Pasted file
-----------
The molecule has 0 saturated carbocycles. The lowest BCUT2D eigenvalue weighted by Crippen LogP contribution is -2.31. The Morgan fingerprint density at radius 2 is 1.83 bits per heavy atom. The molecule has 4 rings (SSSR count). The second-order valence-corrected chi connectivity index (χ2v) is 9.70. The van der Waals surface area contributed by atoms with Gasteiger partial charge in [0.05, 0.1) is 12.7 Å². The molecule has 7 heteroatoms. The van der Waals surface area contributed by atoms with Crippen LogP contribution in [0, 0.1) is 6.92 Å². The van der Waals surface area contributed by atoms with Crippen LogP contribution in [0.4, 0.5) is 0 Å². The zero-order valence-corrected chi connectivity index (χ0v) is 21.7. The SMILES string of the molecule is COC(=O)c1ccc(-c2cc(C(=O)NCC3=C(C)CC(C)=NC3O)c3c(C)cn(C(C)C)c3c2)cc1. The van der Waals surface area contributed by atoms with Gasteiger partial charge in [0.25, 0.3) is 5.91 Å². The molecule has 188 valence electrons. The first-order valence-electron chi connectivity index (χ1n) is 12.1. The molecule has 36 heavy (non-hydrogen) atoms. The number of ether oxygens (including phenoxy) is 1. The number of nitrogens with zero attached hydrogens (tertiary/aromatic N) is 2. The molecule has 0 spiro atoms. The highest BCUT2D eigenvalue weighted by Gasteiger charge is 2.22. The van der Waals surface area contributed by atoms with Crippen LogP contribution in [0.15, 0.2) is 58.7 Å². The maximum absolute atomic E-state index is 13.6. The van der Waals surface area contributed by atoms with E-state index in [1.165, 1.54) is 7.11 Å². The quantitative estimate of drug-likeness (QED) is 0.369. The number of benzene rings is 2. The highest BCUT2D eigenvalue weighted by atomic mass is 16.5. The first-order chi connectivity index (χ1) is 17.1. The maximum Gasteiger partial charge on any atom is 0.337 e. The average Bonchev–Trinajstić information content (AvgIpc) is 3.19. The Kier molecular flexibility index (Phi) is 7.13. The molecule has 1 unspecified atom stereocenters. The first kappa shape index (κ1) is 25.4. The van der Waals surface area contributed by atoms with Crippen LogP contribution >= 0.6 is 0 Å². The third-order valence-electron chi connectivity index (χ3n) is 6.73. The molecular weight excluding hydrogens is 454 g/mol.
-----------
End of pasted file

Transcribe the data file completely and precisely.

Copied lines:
The molecule has 0 saturated carbocycles. The lowest BCUT2D eigenvalue weighted by Crippen LogP contribution is -2.31. The Morgan fingerprint density at radius 2 is 1.83 bits per heavy atom. The molecule has 4 rings (SSSR count). The second-order valence-corrected chi connectivity index (χ2v) is 9.70. The van der Waals surface area contributed by atoms with Gasteiger partial charge in [0.05, 0.1) is 12.7 Å². The molecule has 7 heteroatoms. The van der Waals surface area contributed by atoms with Crippen LogP contribution in [0, 0.1) is 6.92 Å². The van der Waals surface area contributed by atoms with Crippen LogP contribution in [0.4, 0.5) is 0 Å². The zero-order valence-corrected chi connectivity index (χ0v) is 21.7. The SMILES string of the molecule is COC(=O)c1ccc(-c2cc(C(=O)NCC3=C(C)CC(C)=NC3O)c3c(C)cn(C(C)C)c3c2)cc1. The van der Waals surface area contributed by atoms with Gasteiger partial charge in [0.25, 0.3) is 5.91 Å². The molecule has 188 valence electrons. The first-order valence-electron chi connectivity index (χ1n) is 12.1. The molecule has 36 heavy (non-hydrogen) atoms. The number of ether oxygens (including phenoxy) is 1. The number of nitrogens with zero attached hydrogens (tertiary/aromatic N) is 2. The molecule has 0 spiro atoms. The highest BCUT2D eigenvalue weighted by Gasteiger charge is 2.22. The van der Waals surface area contributed by atoms with Crippen LogP contribution in [0.15, 0.2) is 58.7 Å². The maximum absolute atomic E-state index is 13.6. The van der Waals surface area contributed by atoms with E-state index in [1.165, 1.54) is 7.11 Å². The quantitative estimate of drug-likeness (QED) is 0.369. The number of benzene rings is 2. The highest BCUT2D eigenvalue weighted by atomic mass is 16.5. The first-order chi connectivity index (χ1) is 17.1. The maximum Gasteiger partial charge on any atom is 0.337 e. The average Bonchev–Trinajstić information content (AvgIpc) is 3.19. The Kier molecular flexibility index (Phi) is 7.13. The molecule has 1 unspecified atom stereocenters. The first kappa shape index (κ1) is 25.4. The van der Waals surface area contributed by atoms with Crippen LogP contribution >= 0.6 is 0 Å². The third-order valence-electron chi connectivity index (χ3n) is 6.73. The molecular weight excluding hydrogens is 454 g/mol.